Freelancing Isn't Free: Protecting Yourself in a Gig Economy

Throwing off the chains of the traditional 9-5 in favor of freelancing freedom is a popular dream these days. And thanks to a modern connected economy, remote work and virtual meetings are the norm, making it easier for more people to find their stride as a free agent.

This independent career choice brings with it the freedom to make your mark as well as your living. But, as any seasoned freelancer will tell you—freelancing is far from free.

Freedom and independence as your own boss balances itself with challenge and risk.

While you trade structure for freedom, and reliance for independent choice, you also assume liability, and become vulnerable without the safety net of your employer’s insurance policies and legal accountability for your actions.

The trade isn’t always pretty for those who are not prepared to face the reality that their side hustle or paid passion project is truly a business—which comes with the responsibility of treating it like one.

If you want to keep enjoying your professional freedom...

Here are 3 simple ways to insulate yourself against liability as a freelancer, and protect your future as an independent business person.

1. Create a Legal Business Structure

Whether you realize it or not, your freelance work counts as a business. You’re a sole proprietor, by default, the moment you earn enough money to require reporting it to the IRS.

The problem with being a sole proprietor, is the liability. Your personal assets become fair game, should any unhappy client decide to sue you.

Creating a legal entity draws a clear line between your personal and business life on paper, protecting your personal assets in the event you’re sued for something work related.

Small business owners have many options when it comes to converting from a sometimes-1099 contract worker to a legit business owner with something to protect. LLCs, S-corps, C-corps, and more. Just a quick search online will provide lots of articles on how best to structure your freelance business, and the IRS website has details on the tax implications and registration requirements for each type of business. Of course, a chat with your tax accountant or attorney is always a safe place to start too.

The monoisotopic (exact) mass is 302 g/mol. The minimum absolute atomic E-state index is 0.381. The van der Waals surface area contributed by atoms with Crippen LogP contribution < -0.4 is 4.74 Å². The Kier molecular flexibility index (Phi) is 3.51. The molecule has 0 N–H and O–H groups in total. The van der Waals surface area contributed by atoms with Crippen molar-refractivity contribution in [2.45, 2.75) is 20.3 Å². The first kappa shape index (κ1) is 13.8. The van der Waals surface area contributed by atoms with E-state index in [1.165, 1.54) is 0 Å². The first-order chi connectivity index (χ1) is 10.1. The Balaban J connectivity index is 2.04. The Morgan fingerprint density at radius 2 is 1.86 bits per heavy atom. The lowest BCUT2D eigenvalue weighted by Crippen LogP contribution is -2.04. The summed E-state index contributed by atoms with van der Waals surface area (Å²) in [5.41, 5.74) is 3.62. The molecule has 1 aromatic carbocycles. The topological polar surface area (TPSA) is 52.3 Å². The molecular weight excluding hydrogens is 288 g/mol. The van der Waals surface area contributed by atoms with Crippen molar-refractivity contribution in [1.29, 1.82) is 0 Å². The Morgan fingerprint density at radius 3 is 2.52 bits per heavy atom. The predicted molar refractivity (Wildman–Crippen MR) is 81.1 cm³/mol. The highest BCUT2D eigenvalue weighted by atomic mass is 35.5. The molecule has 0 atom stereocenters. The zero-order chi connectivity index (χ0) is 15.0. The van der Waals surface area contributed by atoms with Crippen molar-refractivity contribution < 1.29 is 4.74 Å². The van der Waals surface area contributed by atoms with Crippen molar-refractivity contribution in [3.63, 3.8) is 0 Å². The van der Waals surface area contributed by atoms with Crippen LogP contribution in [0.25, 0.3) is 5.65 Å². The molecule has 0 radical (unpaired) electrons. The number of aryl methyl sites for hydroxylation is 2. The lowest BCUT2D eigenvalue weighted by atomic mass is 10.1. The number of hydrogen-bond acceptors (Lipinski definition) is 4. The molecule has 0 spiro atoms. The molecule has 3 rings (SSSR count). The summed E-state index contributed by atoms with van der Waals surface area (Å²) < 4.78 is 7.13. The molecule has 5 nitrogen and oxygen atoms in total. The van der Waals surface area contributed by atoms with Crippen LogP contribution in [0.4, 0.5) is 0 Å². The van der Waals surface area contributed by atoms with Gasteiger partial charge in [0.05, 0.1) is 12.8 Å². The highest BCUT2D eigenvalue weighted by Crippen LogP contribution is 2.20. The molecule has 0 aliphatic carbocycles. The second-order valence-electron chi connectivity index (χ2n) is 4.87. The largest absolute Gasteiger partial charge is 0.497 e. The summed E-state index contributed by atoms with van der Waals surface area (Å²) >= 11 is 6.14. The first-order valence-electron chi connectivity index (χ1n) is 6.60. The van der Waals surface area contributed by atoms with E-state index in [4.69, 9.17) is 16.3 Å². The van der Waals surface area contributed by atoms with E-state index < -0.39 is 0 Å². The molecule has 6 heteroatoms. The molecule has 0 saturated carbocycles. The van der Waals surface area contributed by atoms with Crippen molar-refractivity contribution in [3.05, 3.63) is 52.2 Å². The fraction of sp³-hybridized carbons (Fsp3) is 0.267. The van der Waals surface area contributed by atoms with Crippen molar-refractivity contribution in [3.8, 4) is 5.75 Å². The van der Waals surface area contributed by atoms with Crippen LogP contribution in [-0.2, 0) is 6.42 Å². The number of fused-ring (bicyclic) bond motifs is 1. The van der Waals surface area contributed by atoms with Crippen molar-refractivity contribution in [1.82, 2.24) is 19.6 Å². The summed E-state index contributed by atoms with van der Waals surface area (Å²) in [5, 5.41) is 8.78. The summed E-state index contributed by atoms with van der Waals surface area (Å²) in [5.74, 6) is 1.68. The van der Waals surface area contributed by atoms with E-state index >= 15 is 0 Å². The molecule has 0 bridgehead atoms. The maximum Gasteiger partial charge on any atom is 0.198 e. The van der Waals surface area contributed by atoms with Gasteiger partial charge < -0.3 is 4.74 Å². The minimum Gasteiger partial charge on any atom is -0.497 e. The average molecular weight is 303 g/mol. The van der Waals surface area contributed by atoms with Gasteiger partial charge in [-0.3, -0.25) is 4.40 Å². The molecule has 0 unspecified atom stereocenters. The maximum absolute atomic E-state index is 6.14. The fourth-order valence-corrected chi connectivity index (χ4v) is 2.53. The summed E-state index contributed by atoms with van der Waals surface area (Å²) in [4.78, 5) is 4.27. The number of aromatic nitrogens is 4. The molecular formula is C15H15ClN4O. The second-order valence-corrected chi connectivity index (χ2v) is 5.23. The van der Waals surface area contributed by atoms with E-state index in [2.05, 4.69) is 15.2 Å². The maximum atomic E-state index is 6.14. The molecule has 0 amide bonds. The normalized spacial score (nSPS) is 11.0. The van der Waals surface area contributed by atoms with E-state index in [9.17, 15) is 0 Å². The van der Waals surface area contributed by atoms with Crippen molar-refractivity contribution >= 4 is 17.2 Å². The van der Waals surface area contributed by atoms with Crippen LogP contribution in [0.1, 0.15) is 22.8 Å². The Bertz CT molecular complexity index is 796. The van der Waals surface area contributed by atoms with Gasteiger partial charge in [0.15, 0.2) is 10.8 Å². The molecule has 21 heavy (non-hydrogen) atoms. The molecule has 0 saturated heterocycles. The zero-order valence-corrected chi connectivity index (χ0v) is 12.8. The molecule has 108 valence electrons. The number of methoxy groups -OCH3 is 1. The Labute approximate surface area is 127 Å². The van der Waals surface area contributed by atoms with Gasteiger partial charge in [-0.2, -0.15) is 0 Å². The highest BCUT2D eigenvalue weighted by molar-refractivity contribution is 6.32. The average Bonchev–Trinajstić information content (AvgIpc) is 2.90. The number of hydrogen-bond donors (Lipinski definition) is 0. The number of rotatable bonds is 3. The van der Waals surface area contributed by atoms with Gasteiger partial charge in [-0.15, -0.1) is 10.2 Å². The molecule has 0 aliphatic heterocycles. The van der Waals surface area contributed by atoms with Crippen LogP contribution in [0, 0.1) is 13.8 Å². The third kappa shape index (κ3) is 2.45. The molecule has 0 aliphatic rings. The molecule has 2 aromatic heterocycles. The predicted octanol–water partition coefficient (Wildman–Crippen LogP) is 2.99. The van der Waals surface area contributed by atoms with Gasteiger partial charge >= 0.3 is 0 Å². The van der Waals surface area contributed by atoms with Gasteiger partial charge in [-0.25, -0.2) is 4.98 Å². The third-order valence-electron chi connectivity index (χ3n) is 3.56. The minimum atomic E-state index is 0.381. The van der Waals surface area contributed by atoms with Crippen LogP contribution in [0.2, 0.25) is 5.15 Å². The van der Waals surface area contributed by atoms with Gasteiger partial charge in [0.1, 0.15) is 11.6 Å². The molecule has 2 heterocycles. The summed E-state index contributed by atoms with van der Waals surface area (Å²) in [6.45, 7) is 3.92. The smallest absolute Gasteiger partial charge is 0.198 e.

2. Purchase Small Business Insurance

Now that you have a formal business, it’s time to protect it. Before you even consider taking on a client, or doing uninsured work that could come back to haunt you, take control of your risk and reduce your liability with an insurance policy.

Small business insurance isn’t typically expensive, and in most cases, you can get a policy in place quickly online by answering a few questions about your industry and business structure.

Depending on what sort of work you do, you’ll likely be considering a combination of the following coverages:

  • General Liability Insurance, which covers common accidents and defamation suits
  • Commercial Auto Insurance, which can be written to cover rideshare and other commercial driving
  • Commercial Property Insurance, which covers business-owned property
  • Professional Liability Insurance, which covers mistakes made in professional work


Often, a Business Owner Policy (BOP) is available for you to purchase, which packages all the coverage you need in a tidy package, minimizing the cost of buying each policy individually.

An insurance broker who specializes in freelancer insurance policies can help you determine what coverages are right given your situation, and they’ll know what the best way to procure those coverages is.

3. Always Use Contracts

Nobody likes lengthy, wordy, legalese contract jargon, but it’s the stuff of sweet dreams and comforting reassurance if you find yourself with a nightmare client on your hands.

Many veteran freelancers swear by contracts, and for good reason. They protect both you and the client/customer by outlining exactly what services will be provided and what will be paid.

A professionally written contract for your services not only makes you appear more professional, it is a deterrent to would-be problem clients, who will be less likely to cause trouble if they’ve entered into the relationship with clear terms in place.

Should you ever find yourself up against a project with a bad-apple client, you’ll have a written contract in hand to help you quickly resolve any issues. Typically, a problem client will back down from an argument quickly when they come face-to-face with the agreed upon terms written in black and white.

You might already be using contracts if you work on a third-party platform, such as Fiverr or Upwork, which automatically provide built-in guidelines and rules as part of their service fee. If not, you’ll need to devise your own from scratch. Legalzoom offers affordable contract solutions for freelancers who want extra assurance.

Freelancing is a great way to experience professional freedom, and make a great living while you’re at it.

But remember:

The more business success you experience, the more you’ll have to lose. Take a moment and consider what you’ve got at stake, then get to work putting these three steps into action so you can ensure your continued status as an independent and free agent.

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